Although the Fed is supposed to be politically neutral, Lamoureux believes it will step into the market again to pick up the slack. He says, “The Fed will have to expand its balance sheet to get us to grow again – especially this year, an election year…” (Emphasis mine)
Zerohedge chimes in, “And you thought QE was over: The Fed Will Monetize Half Of this Year’s U.S. Treasury Issuance.” They look at the debt currently held by the Fed that is maturing during the next four years:
“…(The Fed) will remain indefinitely active in the open market. And while there were no sizable maturities from the Fed’s various QEs to date (only $474 million in 2014 and $3.5 billion in 2015) that will change dramatically this year, when Brian Sack’s team will have to purchase about $216 billion to replace matured TSYs. According to JPM (J.P. Morgan) calculations, this represents half the net new government debt that will be issued over the next 12 months.
The amounts rise from there: $194 billion comes due in 2017, about $373 billion in 2018 and $329 billion in 2019 for a grand total of $1.1 trillion over the next four years….”
In a bond auction the government offers treasuries at a certain interest rate. They keep raising rates until all their debt is sold off. During the QE years, had the Fed not intervened and bought $4 trillion in debt, the government would have been forced to pay higher rates adding to the deficit.
What to do, what to do?
Voters hear the same old story. One party wants to cut taxes to spur economic growth. The other wants to raise taxes and increase entitlement spending. Pick your poison – both will increase budget deficits. Neither party has the courage to cut entitlement spending.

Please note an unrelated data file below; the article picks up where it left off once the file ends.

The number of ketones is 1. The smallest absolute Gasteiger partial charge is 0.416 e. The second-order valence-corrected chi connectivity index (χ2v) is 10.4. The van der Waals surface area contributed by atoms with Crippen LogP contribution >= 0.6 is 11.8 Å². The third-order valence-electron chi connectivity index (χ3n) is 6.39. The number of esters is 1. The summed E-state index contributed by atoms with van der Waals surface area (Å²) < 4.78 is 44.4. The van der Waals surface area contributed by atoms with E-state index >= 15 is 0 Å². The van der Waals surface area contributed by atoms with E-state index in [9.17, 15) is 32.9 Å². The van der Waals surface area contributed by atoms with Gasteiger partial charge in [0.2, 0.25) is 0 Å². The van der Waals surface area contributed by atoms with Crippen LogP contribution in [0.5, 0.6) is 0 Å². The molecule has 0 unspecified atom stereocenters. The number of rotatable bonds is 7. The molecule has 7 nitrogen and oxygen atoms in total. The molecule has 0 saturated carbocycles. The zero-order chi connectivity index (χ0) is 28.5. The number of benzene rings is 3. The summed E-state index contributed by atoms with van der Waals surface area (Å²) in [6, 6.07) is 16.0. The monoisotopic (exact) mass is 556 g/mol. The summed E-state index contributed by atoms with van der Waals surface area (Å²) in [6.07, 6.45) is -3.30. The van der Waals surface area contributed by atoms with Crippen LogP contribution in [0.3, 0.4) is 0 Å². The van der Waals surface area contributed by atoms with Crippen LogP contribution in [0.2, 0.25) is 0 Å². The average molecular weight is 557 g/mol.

The Federal Reserve’s action will be a major factor in the success or failure of the new president. Here are some available options:
1. If the Fed decides not to roll the current $4 trillion holdings, and not buy more treasuries, it will put tremendous pressure on Congress and the president – much like Volcker did. If interest rates rise 2% Congress will have anadditional $380 billion annual expense they have to pay for. Does the Fed have the courage to force the issue, knowing it will be painful? Did Bernanke really issue a warning?
2. The Fed can roll over the $4 trillion they currently hold and not buy any more treasuries. Interest rates will rise because more debt will have to be sold in the open market – but not quite as quickly as option 1. The dance will continue and things will not improve.
3. The Fed can choose to resume with additional QE bailouts – buying even more debt to keep interest rates down. Deficits will appear artificially low as they kick the can down the road.
The bailout began in 2008 and did not and will not work. It will take a lot more than a few tractors in Washington to force congress to “step up” and get spending and deficits under control. Since December 31, 2008 government debt increased from $10.6 trillion to $18.9 trillion. It will continue to rapidly escalate. A new president, (with almost half of congress working against him/her), cannot make it go away in four years. How long before things collapse under the weight of unsustainable debt? Let’s hope it does not come down to citizens storming the palace.
Setting the trap!
As Mr. Lamoureux said, the Fed is supposed to be politically neutral, however if “the Fed picks up the slack” as he predicts– because it is an election year – a perfect political trap is being set.
Beginning in 2017, the Fed will have $896 billion in maturing treasuries. The Fed will decide if government interest costs rise moderately or substantially. “Blame it on Obama” is not going to mollify the citizens.
I’m saddened as I look at the candidates, is this the best America has to offer? No matter who is elected, the Federal Reserve controls their destiny. The most powerful person is not always the king, but rather the kingmaker, or breaker. The power of Janet Yellen, operating behind the curtain, should not be underestimated. Whoever wins better be nice to her – after all Janet Yellen, an unelected, academic bureaucrat, is the most powerful woman in the world! Now that’s a scary thought!
Until next time…